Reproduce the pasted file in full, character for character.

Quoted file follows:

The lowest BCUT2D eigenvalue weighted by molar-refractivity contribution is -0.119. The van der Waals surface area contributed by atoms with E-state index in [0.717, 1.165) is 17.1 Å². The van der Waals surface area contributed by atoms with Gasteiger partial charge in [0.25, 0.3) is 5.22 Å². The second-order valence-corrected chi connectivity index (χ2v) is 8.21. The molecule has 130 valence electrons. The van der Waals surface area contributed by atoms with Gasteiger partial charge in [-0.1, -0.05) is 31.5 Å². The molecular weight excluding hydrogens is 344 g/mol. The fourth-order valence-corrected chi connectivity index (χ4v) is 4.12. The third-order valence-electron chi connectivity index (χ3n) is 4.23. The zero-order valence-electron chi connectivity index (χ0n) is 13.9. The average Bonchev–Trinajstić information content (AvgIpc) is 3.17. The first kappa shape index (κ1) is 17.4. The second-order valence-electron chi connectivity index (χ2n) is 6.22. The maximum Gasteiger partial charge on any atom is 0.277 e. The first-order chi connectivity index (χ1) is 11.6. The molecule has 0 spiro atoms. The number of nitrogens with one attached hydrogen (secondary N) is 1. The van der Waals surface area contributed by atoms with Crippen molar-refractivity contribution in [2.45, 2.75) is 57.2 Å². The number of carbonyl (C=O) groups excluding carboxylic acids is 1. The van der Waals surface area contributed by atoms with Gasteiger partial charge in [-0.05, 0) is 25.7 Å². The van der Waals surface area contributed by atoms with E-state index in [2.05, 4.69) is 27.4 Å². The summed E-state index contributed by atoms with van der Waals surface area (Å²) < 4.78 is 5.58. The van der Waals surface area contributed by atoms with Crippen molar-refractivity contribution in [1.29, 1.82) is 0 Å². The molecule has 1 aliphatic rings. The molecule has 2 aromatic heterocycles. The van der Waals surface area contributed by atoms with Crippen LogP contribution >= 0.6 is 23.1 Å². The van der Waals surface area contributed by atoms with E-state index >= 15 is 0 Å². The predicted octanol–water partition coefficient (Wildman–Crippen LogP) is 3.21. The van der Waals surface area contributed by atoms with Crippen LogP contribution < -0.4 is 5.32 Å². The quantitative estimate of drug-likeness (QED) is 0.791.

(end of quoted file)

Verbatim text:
The lowest BCUT2D eigenvalue weighted by molar-refractivity contribution is -0.119. The van der Waals surface area contributed by atoms with E-state index in [0.717, 1.165) is 17.1 Å². The van der Waals surface area contributed by atoms with Gasteiger partial charge in [0.25, 0.3) is 5.22 Å². The second-order valence-corrected chi connectivity index (χ2v) is 8.21. The molecule has 130 valence electrons. The van der Waals surface area contributed by atoms with Gasteiger partial charge in [-0.1, -0.05) is 31.5 Å². The molecular weight excluding hydrogens is 344 g/mol. The fourth-order valence-corrected chi connectivity index (χ4v) is 4.12. The third-order valence-electron chi connectivity index (χ3n) is 4.23. The zero-order valence-electron chi connectivity index (χ0n) is 13.9. The average Bonchev–Trinajstić information content (AvgIpc) is 3.17. The first kappa shape index (κ1) is 17.4. The second-order valence-electron chi connectivity index (χ2n) is 6.22. The maximum Gasteiger partial charge on any atom is 0.277 e. The first-order chi connectivity index (χ1) is 11.6. The molecule has 0 spiro atoms. The number of nitrogens with one attached hydrogen (secondary N) is 1. The van der Waals surface area contributed by atoms with Crippen molar-refractivity contribution in [2.45, 2.75) is 57.2 Å². The number of carbonyl (C=O) groups excluding carboxylic acids is 1. The van der Waals surface area contributed by atoms with Gasteiger partial charge in [-0.05, 0) is 25.7 Å². The van der Waals surface area contributed by atoms with E-state index in [2.05, 4.69) is 27.4 Å². The summed E-state index contributed by atoms with van der Waals surface area (Å²) < 4.78 is 5.58. The van der Waals surface area contributed by atoms with Crippen molar-refractivity contribution in [1.29, 1.82) is 0 Å². The molecule has 1 aliphatic rings. The molecule has 2 aromatic heterocycles. The van der Waals surface area contributed by atoms with Crippen LogP contribution >= 0.6 is 23.1 Å². The van der Waals surface area contributed by atoms with E-state index >= 15 is 0 Å². The predicted octanol–water partition coefficient (Wildman–Crippen LogP) is 3.21. The van der Waals surface area contributed by atoms with Crippen LogP contribution < -0.4 is 5.32 Å². The quantitative estimate of drug-likeness (QED) is 0.791.